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Google Health and claims data

I’ve suspected for a while that one reason why personal health records haven’t taken off was because the “untethered” kind that are not tied to a specific provider organization’s electronic medical record or portal tend to be built with claims data. That is, an insurer or employer combs through billing codes to piece together records that ostensibly contain clinical records.

There are numerous problems with this, of course. First off is the workflow issue. If the doctor doesn’t have an EMR to import PHR data, then the PHR represents an extra step that the typical physician isn’t willing to take.

Then there is the reputation of managed care. Health insurers often are just slightly above oil companies, politicians and Bernie Madoff on the public’s trustworthiness scale. I imagine they’re even lower from the perspective of doctors who are asked to accept these claims-based records and use them in the practice of medicine. I’m sure there are some payer-sponsored PHRs that are fairly accurate, but they don’t ever get much of a chance because of this perception.

That said, claims-derived PHRs can never be fully accurate representation of health status because the ICD-9 (and soon, ICD-10) billing codes are completely different than CPT diagnosis codes. Don’t believe me? Ask Dave deBronkart, aka E-Patient Dave.

DeBronkart’s story is widely known among health IT types, but he was featured Monday in the Boston Globe. That article tells something I didn’t know, that there was inaccurate data in a Google Health PHR that had suggested cancer had spread to his brain or spine, as well as a few other false alarms.

The Globe quotes many of the usual suspects, notably deBronkart’s personal physician, Danny Sands, as well as Drs. Paul Tang, David Kibbe and John Halamka. While this may not be news for those in health IT, I think this story should be required reading for anyone considering a personal health record.

April 13, 2009 I Written By

I'm a freelance healthcare journalist, specializing in health IT, mobile health, healthcare quality, hospital/physician practice management and healthcare finance.

Steven Heusing, IMIA executive director, dies at 64

Canadian medical informaticist Steven Heusing, executive director of the International Medical Informatics Association, died Sunday. He was 64. Mr. Heusing had been in declining health for a number of years and reportedly had had two kidney transplants.

Mr. Heusing, a resident of Edmonton, Alberta, was founding president of COACH, Canada’s Healthcare Informatics Association and co-founder of the Canadian Healthcare Information Technology Trade Association (CHITTA), now called ITAC Health. He was editor and publisher of Healthcare Information Management & Communications Canada, the official journal of COACH and ITAC Health.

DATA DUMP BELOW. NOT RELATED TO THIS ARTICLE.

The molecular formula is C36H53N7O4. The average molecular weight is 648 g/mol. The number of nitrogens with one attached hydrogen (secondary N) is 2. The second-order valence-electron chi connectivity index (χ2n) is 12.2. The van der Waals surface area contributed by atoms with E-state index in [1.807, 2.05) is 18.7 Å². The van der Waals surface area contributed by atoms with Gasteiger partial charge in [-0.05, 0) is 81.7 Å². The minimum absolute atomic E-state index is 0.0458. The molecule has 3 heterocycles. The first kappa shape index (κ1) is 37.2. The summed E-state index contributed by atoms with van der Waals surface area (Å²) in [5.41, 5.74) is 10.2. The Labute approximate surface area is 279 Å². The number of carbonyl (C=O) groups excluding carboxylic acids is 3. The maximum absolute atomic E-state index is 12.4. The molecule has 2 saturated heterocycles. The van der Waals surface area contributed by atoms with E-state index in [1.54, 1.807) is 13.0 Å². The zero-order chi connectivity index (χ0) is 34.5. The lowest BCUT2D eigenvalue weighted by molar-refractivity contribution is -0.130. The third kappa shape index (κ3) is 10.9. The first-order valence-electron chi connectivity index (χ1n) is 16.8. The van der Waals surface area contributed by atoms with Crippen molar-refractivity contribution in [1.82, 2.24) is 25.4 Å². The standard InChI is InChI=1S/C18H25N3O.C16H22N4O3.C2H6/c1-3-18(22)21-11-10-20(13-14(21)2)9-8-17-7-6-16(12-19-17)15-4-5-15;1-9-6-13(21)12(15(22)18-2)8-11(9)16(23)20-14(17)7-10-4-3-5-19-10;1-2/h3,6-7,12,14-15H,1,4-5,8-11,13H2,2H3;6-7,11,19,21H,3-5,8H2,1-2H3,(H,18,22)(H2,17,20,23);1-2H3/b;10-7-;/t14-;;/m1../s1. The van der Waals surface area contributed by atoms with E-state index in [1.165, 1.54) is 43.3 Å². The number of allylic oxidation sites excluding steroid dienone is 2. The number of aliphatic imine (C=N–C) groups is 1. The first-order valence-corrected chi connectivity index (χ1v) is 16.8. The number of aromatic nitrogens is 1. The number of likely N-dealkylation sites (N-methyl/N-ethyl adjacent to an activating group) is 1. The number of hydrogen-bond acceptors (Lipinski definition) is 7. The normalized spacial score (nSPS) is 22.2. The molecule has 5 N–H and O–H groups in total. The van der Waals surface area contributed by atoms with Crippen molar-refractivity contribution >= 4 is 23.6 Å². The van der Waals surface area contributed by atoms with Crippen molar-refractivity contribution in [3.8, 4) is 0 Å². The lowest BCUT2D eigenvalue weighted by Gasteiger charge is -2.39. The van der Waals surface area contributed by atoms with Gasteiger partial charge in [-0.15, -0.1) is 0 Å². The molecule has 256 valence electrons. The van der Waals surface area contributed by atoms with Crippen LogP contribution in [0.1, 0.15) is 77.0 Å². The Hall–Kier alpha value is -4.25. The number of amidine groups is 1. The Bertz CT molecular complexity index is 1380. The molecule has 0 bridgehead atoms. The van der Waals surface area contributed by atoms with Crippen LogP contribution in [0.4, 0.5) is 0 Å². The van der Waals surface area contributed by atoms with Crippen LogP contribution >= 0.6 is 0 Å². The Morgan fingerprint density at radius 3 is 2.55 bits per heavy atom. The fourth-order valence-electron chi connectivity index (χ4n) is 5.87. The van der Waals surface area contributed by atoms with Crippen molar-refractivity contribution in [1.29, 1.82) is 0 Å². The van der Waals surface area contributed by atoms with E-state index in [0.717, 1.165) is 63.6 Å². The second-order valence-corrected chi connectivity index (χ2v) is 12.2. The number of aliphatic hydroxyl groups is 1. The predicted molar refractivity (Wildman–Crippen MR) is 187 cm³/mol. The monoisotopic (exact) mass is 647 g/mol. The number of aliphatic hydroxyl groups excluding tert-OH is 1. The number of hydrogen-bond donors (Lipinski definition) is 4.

To recognize his service, COACH established the Steven Heusing Scholarship in 1999 for students in Canadian health informatics or healthcare information management programs.

Current AMIA President Dr. Reinhold Haux, director of the Peter L. Reichertz Institute for Medical Informatics at the University of Braunschweig Institute of Technology and Hannover Medical School in Germany, issued this statement:

Steven Huesing was an outstanding person and professional. As Executive Director of the International Medical Informatics Association, he has for many years provided significant and global contributions to the progress of our field. It is through his tireless work that IMIA has developed into the leading international association that it is today. Since the start of his career, in the 1960s, he has been a pioneer and ambassador to the advancement of computers and information technology in healthcare. Among the many recognitions of his contributions, he was honoured for his exceptional work with the prestigious Canadian Health Informatics Award for Lifetime Achievement.

Additionally, Michael Martineau posted his thoughts on the eHealth Musings blog.

Funeral arrangements are pending.

I Written By

I'm a freelance healthcare journalist, specializing in health IT, mobile health, healthcare quality, hospital/physician practice management and healthcare finance.